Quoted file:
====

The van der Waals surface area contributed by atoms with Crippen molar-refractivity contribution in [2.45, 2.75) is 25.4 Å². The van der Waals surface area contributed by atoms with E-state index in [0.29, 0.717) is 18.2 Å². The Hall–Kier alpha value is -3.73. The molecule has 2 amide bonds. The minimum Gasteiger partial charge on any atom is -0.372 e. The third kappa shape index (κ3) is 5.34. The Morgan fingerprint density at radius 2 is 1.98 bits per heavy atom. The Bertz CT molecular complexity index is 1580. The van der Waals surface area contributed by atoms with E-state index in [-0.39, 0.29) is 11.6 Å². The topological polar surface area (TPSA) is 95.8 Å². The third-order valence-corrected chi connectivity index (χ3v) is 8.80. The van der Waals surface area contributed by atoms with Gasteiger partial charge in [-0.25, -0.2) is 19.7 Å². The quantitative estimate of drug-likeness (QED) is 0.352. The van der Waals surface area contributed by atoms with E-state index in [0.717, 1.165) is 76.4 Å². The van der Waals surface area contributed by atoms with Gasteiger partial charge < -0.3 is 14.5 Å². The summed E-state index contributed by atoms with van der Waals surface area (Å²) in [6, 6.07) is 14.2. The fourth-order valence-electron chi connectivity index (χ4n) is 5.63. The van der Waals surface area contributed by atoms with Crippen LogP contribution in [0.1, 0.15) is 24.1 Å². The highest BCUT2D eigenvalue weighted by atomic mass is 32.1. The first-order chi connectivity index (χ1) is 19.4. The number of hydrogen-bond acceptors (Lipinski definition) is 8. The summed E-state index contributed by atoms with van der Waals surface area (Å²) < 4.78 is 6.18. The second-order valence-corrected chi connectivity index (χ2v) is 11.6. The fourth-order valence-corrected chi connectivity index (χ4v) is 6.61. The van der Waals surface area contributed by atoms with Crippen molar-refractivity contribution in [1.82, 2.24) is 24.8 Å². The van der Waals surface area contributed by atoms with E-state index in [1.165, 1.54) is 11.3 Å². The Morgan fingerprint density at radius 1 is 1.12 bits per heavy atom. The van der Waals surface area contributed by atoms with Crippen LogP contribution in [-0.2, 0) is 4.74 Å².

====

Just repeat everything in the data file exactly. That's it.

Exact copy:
The van der Waals surface area contributed by atoms with Crippen molar-refractivity contribution in [2.45, 2.75) is 25.4 Å². The van der Waals surface area contributed by atoms with E-state index in [0.29, 0.717) is 18.2 Å². The Hall–Kier alpha value is -3.73. The molecule has 2 amide bonds. The minimum Gasteiger partial charge on any atom is -0.372 e. The third kappa shape index (κ3) is 5.34. The Morgan fingerprint density at radius 2 is 1.98 bits per heavy atom. The Bertz CT molecular complexity index is 1580. The van der Waals surface area contributed by atoms with E-state index in [-0.39, 0.29) is 11.6 Å². The topological polar surface area (TPSA) is 95.8 Å². The third-order valence-corrected chi connectivity index (χ3v) is 8.80. The van der Waals surface area contributed by atoms with Gasteiger partial charge in [-0.25, -0.2) is 19.7 Å². The quantitative estimate of drug-likeness (QED) is 0.352. The van der Waals surface area contributed by atoms with E-state index in [0.717, 1.165) is 76.4 Å². The van der Waals surface area contributed by atoms with Gasteiger partial charge < -0.3 is 14.5 Å². The summed E-state index contributed by atoms with van der Waals surface area (Å²) in [6, 6.07) is 14.2. The fourth-order valence-electron chi connectivity index (χ4n) is 5.63. The van der Waals surface area contributed by atoms with Crippen LogP contribution in [0.1, 0.15) is 24.1 Å². The highest BCUT2D eigenvalue weighted by atomic mass is 32.1. The first-order chi connectivity index (χ1) is 19.4. The number of hydrogen-bond acceptors (Lipinski definition) is 8. The summed E-state index contributed by atoms with van der Waals surface area (Å²) < 4.78 is 6.18. The second-order valence-corrected chi connectivity index (χ2v) is 11.6. The fourth-order valence-corrected chi connectivity index (χ4v) is 6.61. The van der Waals surface area contributed by atoms with Crippen molar-refractivity contribution in [1.82, 2.24) is 24.8 Å². The van der Waals surface area contributed by atoms with E-state index in [1.165, 1.54) is 11.3 Å². The Morgan fingerprint density at radius 1 is 1.12 bits per heavy atom. The van der Waals surface area contributed by atoms with Crippen LogP contribution in [-0.2, 0) is 4.74 Å².